The summits, which last approximately two hours, provide an opportunity for the participants to review the current data —how many children are in foster care currently, what their ages are, what their permanency goals are and the identification of trends noted over time. Reviewing the data and working together to create and implement solutions has resulted in a number of changes to how things are done. For example, one barrier noted to permanency for older youth is that they weren’t able to come to court to express their wishes without missing a day of school. This resulted in an “older youth” docket for hearings scheduled after school, whereby youth 14 and older can come to their hearings without missing precious school time. This has not only meant that more youth have the opportunity to participate in their own hearings, but the older youth docket has relieved the congestion of the morning hearings. Another outcome of the summits has been the restructuring of the service agreements to be more consistent and universal, so parents working on case goals have a clear and decisive plan for what they are being held accountable to. This too aids permanency, particularly for those parents who will be reunified with their children, as there is no question about what the expectations are.

Not surprisingly, a frequent topic of discussion at the Permanency Summits has been on helping older youth who are on the path to aging out of care. As in many programs, the older youth tend to have the most challenging circumstances, and in the case of Franklin CASA, they represent a disproportionate number of children in the overall foster care system. Glenda Volmert, Executive Director, believes that it is the collective ideas and work of the individuals who participate in these summits that makes them successful and sustainable. Franklin County CASA is looking forward to continuing these summits and eventually expanding them to incorporate their entire circuit.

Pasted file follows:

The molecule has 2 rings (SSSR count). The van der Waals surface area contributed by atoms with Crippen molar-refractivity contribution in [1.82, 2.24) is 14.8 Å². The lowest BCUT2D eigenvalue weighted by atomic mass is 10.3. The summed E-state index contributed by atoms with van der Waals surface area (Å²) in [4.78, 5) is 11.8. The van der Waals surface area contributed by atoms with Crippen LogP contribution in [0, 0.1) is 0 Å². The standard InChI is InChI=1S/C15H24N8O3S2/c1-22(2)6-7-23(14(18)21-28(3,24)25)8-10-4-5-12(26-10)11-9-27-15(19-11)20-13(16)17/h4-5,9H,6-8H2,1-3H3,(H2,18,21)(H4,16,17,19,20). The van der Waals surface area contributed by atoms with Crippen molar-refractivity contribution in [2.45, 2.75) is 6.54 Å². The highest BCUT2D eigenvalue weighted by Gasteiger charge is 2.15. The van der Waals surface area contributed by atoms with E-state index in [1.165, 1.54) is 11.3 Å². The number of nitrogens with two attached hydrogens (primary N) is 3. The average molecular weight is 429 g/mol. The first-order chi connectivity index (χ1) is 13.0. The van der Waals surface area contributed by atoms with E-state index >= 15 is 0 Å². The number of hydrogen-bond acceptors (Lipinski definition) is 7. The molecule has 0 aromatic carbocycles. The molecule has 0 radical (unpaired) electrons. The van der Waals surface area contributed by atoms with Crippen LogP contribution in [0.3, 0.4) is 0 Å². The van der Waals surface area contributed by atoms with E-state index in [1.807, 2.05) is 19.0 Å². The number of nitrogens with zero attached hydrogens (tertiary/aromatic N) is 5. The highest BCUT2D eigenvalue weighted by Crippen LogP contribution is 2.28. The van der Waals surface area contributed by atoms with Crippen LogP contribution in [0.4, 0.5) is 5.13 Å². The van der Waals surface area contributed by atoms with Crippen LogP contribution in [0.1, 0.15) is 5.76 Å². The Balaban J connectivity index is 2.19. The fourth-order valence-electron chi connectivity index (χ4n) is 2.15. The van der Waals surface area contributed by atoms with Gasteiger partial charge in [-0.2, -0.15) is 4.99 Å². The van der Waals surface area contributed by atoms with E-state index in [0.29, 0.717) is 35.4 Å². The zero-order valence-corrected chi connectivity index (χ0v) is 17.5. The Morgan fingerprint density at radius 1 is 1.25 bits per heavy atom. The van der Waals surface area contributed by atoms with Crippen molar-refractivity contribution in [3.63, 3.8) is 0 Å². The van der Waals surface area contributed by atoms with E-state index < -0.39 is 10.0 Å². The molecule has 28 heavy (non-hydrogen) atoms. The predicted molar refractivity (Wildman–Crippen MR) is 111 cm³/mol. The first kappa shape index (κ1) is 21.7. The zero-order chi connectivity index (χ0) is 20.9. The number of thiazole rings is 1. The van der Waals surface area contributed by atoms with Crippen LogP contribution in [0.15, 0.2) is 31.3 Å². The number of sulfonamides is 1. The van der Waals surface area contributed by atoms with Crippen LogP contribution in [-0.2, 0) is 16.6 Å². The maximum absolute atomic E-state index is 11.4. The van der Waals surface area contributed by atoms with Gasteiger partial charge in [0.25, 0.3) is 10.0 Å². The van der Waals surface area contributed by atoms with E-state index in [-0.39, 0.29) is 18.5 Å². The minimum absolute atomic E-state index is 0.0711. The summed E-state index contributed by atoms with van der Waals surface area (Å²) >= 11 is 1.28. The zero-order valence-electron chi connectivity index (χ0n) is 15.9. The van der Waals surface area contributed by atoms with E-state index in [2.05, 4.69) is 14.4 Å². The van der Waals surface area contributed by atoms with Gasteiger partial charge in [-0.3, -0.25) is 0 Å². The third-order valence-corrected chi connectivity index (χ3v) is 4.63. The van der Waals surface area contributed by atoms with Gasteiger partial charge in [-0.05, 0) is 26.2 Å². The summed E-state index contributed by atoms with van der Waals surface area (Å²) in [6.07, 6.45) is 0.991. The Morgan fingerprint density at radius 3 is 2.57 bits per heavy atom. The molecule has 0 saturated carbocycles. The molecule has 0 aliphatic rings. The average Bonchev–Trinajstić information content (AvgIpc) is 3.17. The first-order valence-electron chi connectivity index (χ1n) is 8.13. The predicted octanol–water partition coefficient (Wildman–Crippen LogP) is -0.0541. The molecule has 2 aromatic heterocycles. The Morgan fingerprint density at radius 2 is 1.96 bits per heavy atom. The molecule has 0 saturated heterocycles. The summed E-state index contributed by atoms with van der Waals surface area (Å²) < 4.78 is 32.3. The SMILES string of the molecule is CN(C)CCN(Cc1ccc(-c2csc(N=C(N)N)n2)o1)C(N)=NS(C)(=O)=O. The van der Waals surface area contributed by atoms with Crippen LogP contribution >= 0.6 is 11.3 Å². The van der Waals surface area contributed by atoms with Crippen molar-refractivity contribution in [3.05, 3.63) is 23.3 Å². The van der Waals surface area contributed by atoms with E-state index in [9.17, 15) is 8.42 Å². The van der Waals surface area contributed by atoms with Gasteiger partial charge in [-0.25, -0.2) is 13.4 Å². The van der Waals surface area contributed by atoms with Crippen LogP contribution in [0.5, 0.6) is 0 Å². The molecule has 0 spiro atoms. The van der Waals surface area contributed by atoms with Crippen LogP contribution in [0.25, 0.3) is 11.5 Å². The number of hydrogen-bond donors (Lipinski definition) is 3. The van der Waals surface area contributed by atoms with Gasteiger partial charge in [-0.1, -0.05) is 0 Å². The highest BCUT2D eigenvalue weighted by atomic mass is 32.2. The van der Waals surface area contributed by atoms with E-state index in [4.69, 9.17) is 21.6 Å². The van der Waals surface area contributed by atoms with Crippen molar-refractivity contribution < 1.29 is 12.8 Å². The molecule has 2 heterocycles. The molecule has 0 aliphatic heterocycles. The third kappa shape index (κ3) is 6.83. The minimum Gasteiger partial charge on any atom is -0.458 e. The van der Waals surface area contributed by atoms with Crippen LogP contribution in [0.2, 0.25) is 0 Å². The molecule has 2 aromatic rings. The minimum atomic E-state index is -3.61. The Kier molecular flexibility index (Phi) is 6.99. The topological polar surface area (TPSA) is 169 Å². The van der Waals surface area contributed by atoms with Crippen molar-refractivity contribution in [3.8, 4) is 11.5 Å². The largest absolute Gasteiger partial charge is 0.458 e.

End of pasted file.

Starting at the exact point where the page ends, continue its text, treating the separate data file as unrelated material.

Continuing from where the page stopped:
For more information contact

Casey Family Programs, When a Teen Says No to Permanence 6

This handout, created to use in preparation trainings for permanency roundtables, describes the actual messages that teenagers in foster care may be giving when they are saying “no” to permanence and provides tips for how to help the youth see a different perspective.  

FosterClub, An Introduction to Permanence 7

This resource contains a description of a course designed to help foster parents and caregivers regarding permanency for foster youth. In this course participants learn that permanency comes in many different shapes and sizes, and that different people can provide different types of permanency for foster youth.

Georgia Courts, My Connectedness Chart 8

This chart and corresponding interview questions can be used by any team member who has a trusting relationship with a youth to learn about their perceptions of who they are connected to and whether that connection could help support permanency.

Texas CASA, Permanency Values 9

This resource includes a packet of resources provided by CPS to assist CASA volunteers in working towards permanency for children in foster care. The materials explore permanency values and how partners in the child protection system can work with – and for – children and youth in care to build life-long, supportive relationships that give them a sense of family and belonging.

  1. Casey Family Programs (2012). Permanency Roundtable Project: 24 Month Outcome Report. Available at
  2. Courtney, M. E., Dworsky, A., Lee, J. S., Raap, M., Cusick, G. R., Keller, T., et al. (2010). Midwest Evaluation of the Adult Functioning of Former Foster Youth. Chapin Hall.
  4. Ibid.
  5. See Issue Brief on “Family Search and Engagement”